One model that we use at The Inkpot is the Alan Savory Holistically Managed, Time Controlled, Planned Grazing (what a mouthful!). It basically means we graze the sheep and cows together, move them on each day to fresh pasture and don’t let them return to the same pasture for three months, allowing the grasses to fully regrow and their roots to also delve deep into the ground. The grazers eat only pasture, no concentrates, the water they drink is rainwater stored in ponds we’ve dug, and they live outside all year round.
Another major benefit of this system is there is no need to worm the animals; always moving on to fresh pasture, also known as ‘clean’ grazing, breaks the parasite cycle. Whilst there is much talk of antibiotic resistance, less research is being carried out on the equally increasing levels of resistance to anthelmintics (wormers). If animals and humans cannot rely on chemicals to control internal parasite populations, we all need to get better at controlling them with natural methods. With the right grazing system, there is no need to routinely ‘worm’ grazing animals, hence avoiding the use of anthelmintics. The poultry follow the grazers a few days behind which also help to ‘clean’ the pasture and gives them fresh free ranging areas. We manage these movements with mobile electric fencing which is replicable to systems both much larger and smaller than here.
Caring for the Young
Another major impact on the welfare and health of the animals is around reproduction. The lambs and calves are mainly born in May. Many people associate lambs with Easter or earlier, however this cycle is often dependent on the ewes being fed supplementary foods on top of any grass that has started to grow or is dependent on lambing indoors, requiring straw for bedding and hay or additional fodder bought in. Such systems can quickly turn into very high input systems – additional processing, tractor use, a need for barns etc. Our ewes and cows can enjoy the lush May growth of grass to help them in the last few weeks of pregnancy and then lactation. The lambs and calves are born when the temperatures are warm enough to be outside, and the days are longer for those early morning and late night birthing checks without the need for torches.
I always strive to leave the mums and babies together for as long as possible. There is normally no need to wean the young, even from the goats who we milk. As with humans, if left to it, either the mum or youngster will decide when they have had enough of feeding and will wean themselves. If, like this year, we had a ewe (Professor McGonagall) without enough milk for her lamb (Dean), then the pair are kept together in an ‘intensive’ care area. The lamb can be easily caught to feed freshly milked goats milk (much better than formula), but can still stay with mum for that bond and protection. Once the lamb gets the hang of the bottle (it doesn’t take long) and will come when called, then the little family can return into the main flock where they both will feel happier with the company of their peers.
Reducing Animal Stress
As we are building up our numbers in the ‘flerd’ (a flock of sheep and a herd of cows) we keep most of the girls; however the boys go to the butchers. Now this is the hardest bit for many people to comprehend, but the animals who are destined for the freezer are as cared for as those who will stay here to have babies.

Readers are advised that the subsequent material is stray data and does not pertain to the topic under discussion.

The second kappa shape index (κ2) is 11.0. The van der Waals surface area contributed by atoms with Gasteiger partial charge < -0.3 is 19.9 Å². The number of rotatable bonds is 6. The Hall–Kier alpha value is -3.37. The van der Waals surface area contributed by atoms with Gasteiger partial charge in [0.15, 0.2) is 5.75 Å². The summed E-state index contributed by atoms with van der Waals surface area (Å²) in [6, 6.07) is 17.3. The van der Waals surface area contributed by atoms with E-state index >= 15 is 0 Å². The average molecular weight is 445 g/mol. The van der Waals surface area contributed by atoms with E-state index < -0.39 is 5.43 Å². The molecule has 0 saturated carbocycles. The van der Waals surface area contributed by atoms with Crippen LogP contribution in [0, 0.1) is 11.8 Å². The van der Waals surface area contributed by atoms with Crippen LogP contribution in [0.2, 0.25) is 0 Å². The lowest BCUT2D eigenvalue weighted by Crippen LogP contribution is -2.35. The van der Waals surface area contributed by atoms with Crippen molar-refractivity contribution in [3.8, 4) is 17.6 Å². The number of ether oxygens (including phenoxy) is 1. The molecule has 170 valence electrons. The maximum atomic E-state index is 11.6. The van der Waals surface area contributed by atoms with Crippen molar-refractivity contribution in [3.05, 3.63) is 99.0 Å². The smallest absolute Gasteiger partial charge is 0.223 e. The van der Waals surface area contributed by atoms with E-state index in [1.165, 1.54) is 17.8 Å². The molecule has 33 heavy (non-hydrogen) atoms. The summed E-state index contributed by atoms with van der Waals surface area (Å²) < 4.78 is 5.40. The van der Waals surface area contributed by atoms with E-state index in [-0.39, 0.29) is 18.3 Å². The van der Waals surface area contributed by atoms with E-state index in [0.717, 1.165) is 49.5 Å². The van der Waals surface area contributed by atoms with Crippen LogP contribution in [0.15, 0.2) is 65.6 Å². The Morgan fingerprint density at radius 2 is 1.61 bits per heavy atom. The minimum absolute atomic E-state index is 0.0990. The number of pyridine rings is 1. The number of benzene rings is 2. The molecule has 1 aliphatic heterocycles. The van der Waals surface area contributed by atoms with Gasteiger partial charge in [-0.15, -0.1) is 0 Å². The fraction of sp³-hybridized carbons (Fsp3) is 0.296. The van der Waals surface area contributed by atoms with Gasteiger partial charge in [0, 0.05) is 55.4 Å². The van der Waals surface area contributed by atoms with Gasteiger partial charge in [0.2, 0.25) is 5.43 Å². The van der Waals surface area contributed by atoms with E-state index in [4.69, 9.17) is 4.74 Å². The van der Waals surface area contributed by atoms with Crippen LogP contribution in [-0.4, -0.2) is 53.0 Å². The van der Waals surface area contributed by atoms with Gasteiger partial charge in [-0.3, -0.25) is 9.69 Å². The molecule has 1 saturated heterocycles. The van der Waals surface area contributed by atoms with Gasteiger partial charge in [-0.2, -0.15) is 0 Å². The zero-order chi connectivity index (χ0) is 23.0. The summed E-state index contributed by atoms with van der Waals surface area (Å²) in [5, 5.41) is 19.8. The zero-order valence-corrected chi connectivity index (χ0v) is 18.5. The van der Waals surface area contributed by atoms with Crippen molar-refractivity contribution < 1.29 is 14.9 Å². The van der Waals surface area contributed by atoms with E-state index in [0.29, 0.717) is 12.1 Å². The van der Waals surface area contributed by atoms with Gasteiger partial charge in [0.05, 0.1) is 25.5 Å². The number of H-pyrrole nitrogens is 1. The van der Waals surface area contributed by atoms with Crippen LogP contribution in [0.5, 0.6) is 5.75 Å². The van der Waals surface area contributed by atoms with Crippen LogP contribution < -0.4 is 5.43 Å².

Throughout the animals lives they are handled with minimal tension. Visitors are asked to stay calm and quiet around the animals, the animals learn that humans are servants who indicate new grazing, or fresh water rather than anything to fear. I shear the sheep and do as much of the management myself that I can.
On the rare occasion that a vet needs to be involved, we have a lovely local practice who work calmly with the animals. The abattoirs we use are local, family run and treat the animals with calm respect. I take my time when dropping the animals off to ensure they are calm and at ease. The vast majority of abattoirs do not in any way reflect the awful scenes shown online. These are a symptom of industrialised systems built entirely on economies of scale and not putting the animals first.
The Real Question
So for me the question does not stop at whether to eat meat or not, but exploring the full range of options around how ethical we can make the meat for those who choose to eat it. The meat produced on small-scale permaculture farms around the world are very likely to be high welfare, happy, healthy animals. The basis for this production is healthy soil which leads to healthy plants, animals and humans. The completion of this food cycle comes back to the consumer. When we sell our produce direct to consumers there needs to be good communication and often a re-education of cus-tomers. As customers we can nip into a shop to buy the specific cut of meat we prefer whenever we like, whereas buying direct from the farmer it is often most economical to buy ‘half’ or ‘whole’ of a lamb for example, which involves sometimes learning about and experiencing the flavour of various cuts.
Completing a full cycle of any permaculture process, we go through observing, exploring options, making decisions, developing action plans, implementing them and then taking regular points to keep observing and re-evaluating. The ongoing observations and re-evaluating is something that is never far from my mind. Whilst out in the field, watching the animals and the pasture, the considerations are always a balance of short, medium and long term planning – how do decisions we make today affect the whole system tomorrow, in the next few months, the next few years but also into the much longer term of eight generations down the line. Many farmers are thinking this way whether we realise it or not and whether they talk about it or not.
+ We borrow a neighbour’s bull, in exchange for giving them their Christmas turkey.